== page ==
of the danger, as the enemy were doubtless abroad in search of the minister.
But, notwithstanding, they insisted, and accompanied her until she reached the
road a short distance above her father's shop. Mattie hurried on, but was
somewhat surprised upon reaching the shop to find it vacant. She hastened into
the house, but her father was not there. As she returned to go into the shop she
thought she could hear the noise of horses' hoofs clattering down the road. She
listened, but the sound soon died away. Going into the shop she blew the fire
into a blaze; then beheld that the things were in great confusion, and that
spots of blood were upon the ground. She was now convinced that her father had
been seized and carried off, but not without a desperate struggle on his
As Mattie stood gazing at the
pools of blood a wagon containing two persons drove up, one of whom, an athletic
young man of five-and-twenty years, got out and entered the shop.
"Good-evening, Mattie! Where is
your father?" he said. Then observing the strange demeanor of the girl. he
continued, "Why, Mattie, what ails you? What has happened?"
The young girl's heart was too
full for her tongue to give utterance, and throwing herself upon the shoulder of
the young man, she sobbingly exclaimed:
"They have carried him off! Don't
you see the blood?"
"Have they dared to lay hands
upon your father? The infernal wretches!"
Hattie recovered herself
sufficiently to narrate the events of the evening. When she had finished, he
"Oh that I should have lived to
see the day that old Tennessee was to be thus disgraced! Here, Joe!"
At this the other person in the
wagon alighted and entered the shop. He was a stalwart negro.
"Joe," continued the young man,
"you would. like your freedom?"
"Well, Massa John, I wouldn't
like much to leabe you, but den I'se like to be a free man."
" Joe, the white race have
maintained their liberty by their valor. Are you willing to fight for yours? Ay!
fight to the death?"
"I'se fight for yous any time,
" I believe you, Joe. But I have
desperate work on hand to-night, and I do not want you to engage in it without a
prospect of reward. If I succeed I will make you a free man. It is a matter of
life and death—will you go?"
" I will, Massa."
"Then-kneel down and swear before
the ever-living God, that, if you falter or shrink the danger, you may hereafter
be consigned to everlasting fire!"
"I swear, Massa," said the negro,
kneeling. "An' I hope that Gor Almighty may strike me dead if I don't go wid you
through fire and water and ebery ting!"
" I am satisfied, Joe," said his
master; then turning to the young girl, who had been a mute spectator of this
singular scene, he continued, "Now, Mattie, you get in the wagon and I'll drive
down to the parsonage, and you remain there with Mrs. Peters and the children
until I bring you some intelligence of your father."
While the sturdy old blacksmith
was awaiting the return of his daughter the party that he had repulsed returned
with increased numbers and demanded the minister. A fierce quarrel ensued, which
resulted in their seizing the smith and carrying him off. They conveyed him to a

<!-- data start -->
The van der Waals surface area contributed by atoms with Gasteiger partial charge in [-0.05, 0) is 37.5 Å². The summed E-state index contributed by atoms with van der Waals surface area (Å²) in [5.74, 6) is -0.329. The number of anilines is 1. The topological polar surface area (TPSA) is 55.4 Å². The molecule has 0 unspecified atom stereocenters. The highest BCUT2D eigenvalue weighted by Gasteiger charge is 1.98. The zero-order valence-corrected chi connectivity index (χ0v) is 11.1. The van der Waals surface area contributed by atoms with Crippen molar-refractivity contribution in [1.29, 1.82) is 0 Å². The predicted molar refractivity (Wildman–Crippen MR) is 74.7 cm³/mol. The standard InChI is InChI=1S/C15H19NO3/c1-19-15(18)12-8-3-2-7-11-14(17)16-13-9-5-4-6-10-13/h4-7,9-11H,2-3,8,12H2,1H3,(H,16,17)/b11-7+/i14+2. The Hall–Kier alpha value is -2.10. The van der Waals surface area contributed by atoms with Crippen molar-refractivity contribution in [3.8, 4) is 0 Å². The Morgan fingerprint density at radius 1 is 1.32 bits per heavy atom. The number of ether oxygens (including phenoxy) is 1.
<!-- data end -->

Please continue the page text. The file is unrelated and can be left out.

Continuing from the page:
tavern half a mile distant from the shop, and there he was arraigned before what
was termed a vigilance committee. The committee met in a long room on the
ground-floor, dimly lighted by a lamp which stood upon a small table in front of
the chairman. In about half an hour after Bradley's arrival he was placed before
the chairman for examination, The old man's arms were pinioned, but nevertheless
he cast a defiant look upon those around him.
"Bradley, this is a grave charge
against you. What have you to say?" said the chairman.
"What authority have you to ask?"
demanded the smith, fiercely eying his interrogator.
"The authority of the people of
Tennessee," was the reply.
"I deny it."
" Your denials amount to nothing.
You are accused of harboring an abolitionist, and the penalty of that act you
know is death. What have you to say to the charge?"
"I say that it is a lie, and that
he who utters such charges against me is a scoundrel."
"Simpson," said the chairman to
the leader of the band that had captured Bradley, and who now appeared with a
large bandage about his head, to bind up a wound which was the result of a blow
from the fist of Bradley. "Simpson," continued the chairman, "what have you to
The leader then stated that he
had tracked the preacher to the blacksmith shop, and that Bradley had resisted
his arrest, and that upon their return he could not be found, and that the
prisoner refused to give any information concerning him.
"Do you hear that, Mr. Bradley?"
said the chairman.
"I do. What of if?" was the
"Is it true?"
"Where is the preacher?"
"That is none of your business."
"Mr. Bradley, this tribunal is
not to be insulted with impunity. I again demand to know when Mr. Peters is.
Will you tell?"
"Mr. Bradley, it is well known
that you are not only a member but an exhorter in Mr. Peters's church, and
therefore some little excuse is to be made for your zeal in defending him. He is
from the North, and has long been suspected, and is now accused of being an
abolitionist and a dangerous man. You do not deny sheltering him, and refusing
to give him up. If you persist in this you must take the consequences. I ask you
for the last time if you will inform us of his whereabouts?"
"And again I answer no!"
"Mr. Bradley, there is also
another serious charge against you, and your conduct in this instance confirms
it. You are accused of giving comfort to the enemies of your country. What have
you to say to that?"
"I say it is false, and that he
who makes it is a villain."
"I accuse him with being a
traitor, aiding the cause of the Union," said Simpson.
"If my adherence to the Union
merits for me the name of traitor, then I am proud of it. I have been for the
Union—I am still for the Union—and will be for the Union as long as life lasts!"
At these words the chairman
clutched a pistol that lay upon the table before him, and the bright blade of
Simpson's bowie-knife glittered near Bradley's breast; but before he could make